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May 15, 2017, 05:58AM

Life’s Too Short to Live So Long

I’ve always felt at home in cemeteries.

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My earliest death memories were of my grandparents. Being a kid, I didn’t understand much of what was going on. I never knew my father’s parents, other than some faded snapshots in a family photo album. My mother’s father went first, in the early 1960s. A few years later my grandmother died. All I really knew was I’d never see them again. They told us they went to heaven and we’d see them again someday when we went to heaven. What about hell, I wondered? I was getting familiar with the local funeral parlor routine by then. My father made a point of dragging us kids along to Ruck’s Funeral Home on Harford Rd. in Hamilton. Whether it was family or friends, Ruck’s was the go-to place for all. First, the viewing of the earthly remains, up to three days on display for visitation and prayers. It was a closed casket when the corpse was disfigured from an accident or disease. Then the church service up the street at Saint Dominic’s. Finally a short drive in a procession of cars behind the hearse to the burial plot at Holy Redeemer Cemetery on Belair Rd along Moravia Rd.

I was always amused at remarks made by the relatives or friends of the departed. “The mortician did a great job on her, she looks like she’s sleeping.” “He looks 10 years younger now.” Or my favorite, “I know they’re up there right now, smiling down at us.” I thought maybe they’re down there looking up at us and screaming. On those somber occasions when I was stuck at the funeral parlor, I found places to hide out. Usually by the Men’s room lounge or near the parking lot. There were men there smoking cigars and cigarettes, talking about jobs and sports, sharing sips from hip flasks or shorties. This was the standard modus operandi for life and death in my childhood. There was no deviation in the process. It was a tradition of superstition and religious fervor that was peculiar among Roman Catholics. Looking at it now is bizarre and surreal. Today, I try to avoid funerals. The ritual of the funeral is an absurd exercise in theatrical drama and a completely unnecessary financial burden to those left behind. I‘ve requested upon my untimely demise to be cremated. Take half my ashes and combine them with the finest cocaine, MDMA, and DMT, and lay me out in lines on the bar of The Mount Royal Tavern. I hope there will be enough money left to buy everybody a shot for a farewell toast. Snort my dust! A gift to you who must live. The other half of my ashes should be tossed around Baltimore from atop the Bank of America building on a windy day. I’m glib about it, but if you want to save some cash, put my cadaver in a Hefty bag and put me on the curb for recycling day.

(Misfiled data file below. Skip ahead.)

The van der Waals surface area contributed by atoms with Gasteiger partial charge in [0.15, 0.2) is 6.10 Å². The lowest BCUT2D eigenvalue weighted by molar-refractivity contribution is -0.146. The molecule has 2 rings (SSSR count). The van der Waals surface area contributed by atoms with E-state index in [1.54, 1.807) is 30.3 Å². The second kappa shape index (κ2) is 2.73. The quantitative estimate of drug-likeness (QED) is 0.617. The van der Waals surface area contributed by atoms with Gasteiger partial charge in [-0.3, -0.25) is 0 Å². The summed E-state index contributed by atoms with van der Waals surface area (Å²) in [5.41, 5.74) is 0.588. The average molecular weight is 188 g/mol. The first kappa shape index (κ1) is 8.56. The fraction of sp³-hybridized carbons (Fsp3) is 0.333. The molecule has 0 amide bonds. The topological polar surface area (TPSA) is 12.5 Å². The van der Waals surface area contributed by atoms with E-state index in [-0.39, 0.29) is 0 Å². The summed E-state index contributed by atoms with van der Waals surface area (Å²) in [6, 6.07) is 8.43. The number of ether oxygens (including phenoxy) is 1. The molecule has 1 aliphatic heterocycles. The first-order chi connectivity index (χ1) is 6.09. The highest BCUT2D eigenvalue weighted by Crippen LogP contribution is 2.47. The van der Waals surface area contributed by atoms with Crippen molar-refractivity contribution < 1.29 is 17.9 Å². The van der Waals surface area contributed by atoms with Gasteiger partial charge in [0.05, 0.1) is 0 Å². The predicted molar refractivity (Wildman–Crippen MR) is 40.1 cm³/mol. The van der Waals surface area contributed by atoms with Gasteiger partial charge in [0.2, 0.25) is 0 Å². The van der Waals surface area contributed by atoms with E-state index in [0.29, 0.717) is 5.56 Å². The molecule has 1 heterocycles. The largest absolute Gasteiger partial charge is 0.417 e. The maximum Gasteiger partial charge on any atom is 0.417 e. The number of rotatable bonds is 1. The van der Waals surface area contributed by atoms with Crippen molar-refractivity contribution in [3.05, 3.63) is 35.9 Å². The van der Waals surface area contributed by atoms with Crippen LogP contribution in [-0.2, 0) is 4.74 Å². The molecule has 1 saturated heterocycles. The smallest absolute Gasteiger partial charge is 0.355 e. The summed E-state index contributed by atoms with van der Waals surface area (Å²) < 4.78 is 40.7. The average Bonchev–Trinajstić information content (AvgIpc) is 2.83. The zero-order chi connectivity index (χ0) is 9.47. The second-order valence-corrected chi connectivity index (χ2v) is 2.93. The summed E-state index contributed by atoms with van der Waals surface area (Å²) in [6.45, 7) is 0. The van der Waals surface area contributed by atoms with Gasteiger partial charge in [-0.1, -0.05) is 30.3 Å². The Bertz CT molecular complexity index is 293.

As for cemeteries, I’ve always felt at home in them. I spent many days and nights hanging out among the tombstones. There’s a Jewish cemetery off Southern Ave. past Walther Ave. where school buddies and I cut school and whittled away the afternoons smoking cigarettes and drinking Natty Boh beer. We wanted to hide from the police and general public. The dead don’t care. In our teen years we spent all-nighters tripping in the German cemetery off Grindon Ave. One afternoon, The Holy Redeemer Cemetery was the scene of a mid-day police chase. We were there hanging out smoking and drinking beer, hidden in the weeds. On the other side of the cemetery we witnessed the “clown boys.” They acquired that moniker because they enjoyed huffing spray paint. The residue of the paint around their mouths resembled clown lips. Hues of fluorescent orange, silver, red and white comical lips. The cops arrived and gave chase as the clown boys scurried across the graveyard stumbling and falling on each other. They made it over the fence making their hilarious getaway just as the cop car pulled up to the road next to them. There’s something about graveyards that feels serene and peaceful to me, quiet places where you can hide from the world and be free. I’ve also heard stories of shopping centers built on the site of old boneyards around Baltimore. That’s prime real estate.